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Thermally-Driven Wind Systems and Boundary-Layer Structure in Yosemite National Park
Craig B. Clements, Atmospheric Science Programme, University of British Columbia, 1984 West Mall Vancouver, B.C. V6T 1Z2; ph: (604) 738-0552; email: email@example.com.
Thermally-driven wind systems are a common phenomenon found in mountainous regions throughout the world and are important in the transport of pollutants within the mountain boundary layer. As population increases are expected in California's Central Valley, there is a need for a better understanding of the boundary layer structure in the Sierra Nevada. This will have important practical implications and provide improved forecasting of air pollution episodes that may lead to adverse health and visibility degradation in the region's national parks.
Observations of the wind and temperature structure made in two major valleys of Yosemite National Park are presented. Measurements were made during multiple campaigns from 1994 to 1998 using standard meteorological towers, an atmospheric profiling system, and pilot balloons. Results have shown that the atmospheric structure in the Yosemite region is very complex and is rarely decoupled from the prevailing synoptic-scale flows. Vertical profiles of temperature in Yosemite Valley showed a strong and shallow inversion developing in the lowest 40 m by morning. Above this layer the valley atmosphere was nearly isothermal up to ~700 m AGL. Winds within the inversion were extremely weak, but down-valley flows (~ 4-6 m s-1) persisted through the entire valley depth suggesting that pollutants are easily transported from outside the region into the valley.
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Fire and Invasive Plants in the Mixed Coniferous Forest
Jon E. Keeley, U.S. Geological Survey, Sequoia-Kings Canyon Field Station, Three Rivers, CA 93271; ph: (559) 565-3170; email: firstname.lastname@example.org.
In the coniferous forests of Sequoia and Kings Canyon national parks, species diversity is a function of fire severity and time since fire. High intensity fires create gaps that decrease canopy coverage and increase light levels and nutrients for an ephemeral successional flora. Few species have persistent seed banks so time since fire is an important determinant of colonization success. Complicating the picture of postfire response is the fact that there was a highly significant interaction between fire severity and time since fire for understory cover, species richness and alien richness and cover. Time was consistently a significant factor for these parameters, whereas fire severity was a significant factor only for species richness parameters. In general, understory was sparse the first year after fire, particularly in low severity burns and increased substantially several years after fire, particularly on high severity burns. Both fire severity and time since fire affected alien species richness and dominance. Coniferous forests had about a third as many alien species as the foothill oak savannas and fewer than half of the species were shared between these communities. Some sites were largely free of alien species whereas others had a significant alien presence that presents a challenge for fire restoration of these forests.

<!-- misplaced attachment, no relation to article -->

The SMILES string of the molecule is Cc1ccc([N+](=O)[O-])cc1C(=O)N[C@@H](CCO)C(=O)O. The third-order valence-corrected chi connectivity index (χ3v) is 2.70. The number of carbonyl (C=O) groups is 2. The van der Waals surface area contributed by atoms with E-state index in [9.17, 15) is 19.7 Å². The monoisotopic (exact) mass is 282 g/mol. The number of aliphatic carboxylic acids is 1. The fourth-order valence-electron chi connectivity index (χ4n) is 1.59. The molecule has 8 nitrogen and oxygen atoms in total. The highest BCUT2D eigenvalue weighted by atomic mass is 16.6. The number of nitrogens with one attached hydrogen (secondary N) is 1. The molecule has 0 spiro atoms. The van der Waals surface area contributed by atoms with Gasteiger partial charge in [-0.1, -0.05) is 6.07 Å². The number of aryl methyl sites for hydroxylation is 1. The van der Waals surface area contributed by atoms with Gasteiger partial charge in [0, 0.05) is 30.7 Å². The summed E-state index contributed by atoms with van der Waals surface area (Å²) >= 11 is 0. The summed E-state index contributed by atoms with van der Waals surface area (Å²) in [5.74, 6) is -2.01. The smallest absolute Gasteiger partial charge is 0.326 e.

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Pre-Fire Fuel Manipulation Impacts on Alien Plant Invasion of Wildlands
Jon E. Keeley* and Kyle Merriam, U.S. Geological Survey, Sequoia-Kings Canyon Field Station, Three Rivers, CA 93271; ph: (559) 565-3170, *email: email@example.com.
This project addresses the impacts of fuel breaks or defensible fuel reduction zones on invasion of alien plant species into wildland areas representing diverse fuel types, including shrublands, woodlands and conifer forests. We are investigating this potential impact on Federal (BLM, NPS, and USFS), state (CDF) and local jurisdictions throughout California with multi-agency cooperation and support. There are three objectives: 1) To inventory current floristic composition of fuel breaks in southern California, the central coast, the north coast and the Sierra Nevada and relate patterns of alien plant distribution to fuel break parameters, including construction age, past maintenance, vegetation modification treatment, proximity to roads, and other environmental variables. 2) Intensively sample belt transects perpendicular from fuel breaks into surrounding vegetation to determine the extent to which fuel breaks may act as source populations for the invasion of wildland areas. This sampling focuses on areas that have experienced fires within the last decade, as this is the time ecosystems are most vulnerable to invasion. 3) To educate resource managers on the potential problems of invasive plants, both in terms of displacing native vegetation and altering fire regimes, and on how fuel manipulations may be planned to minimize these impacts on natural landscapes.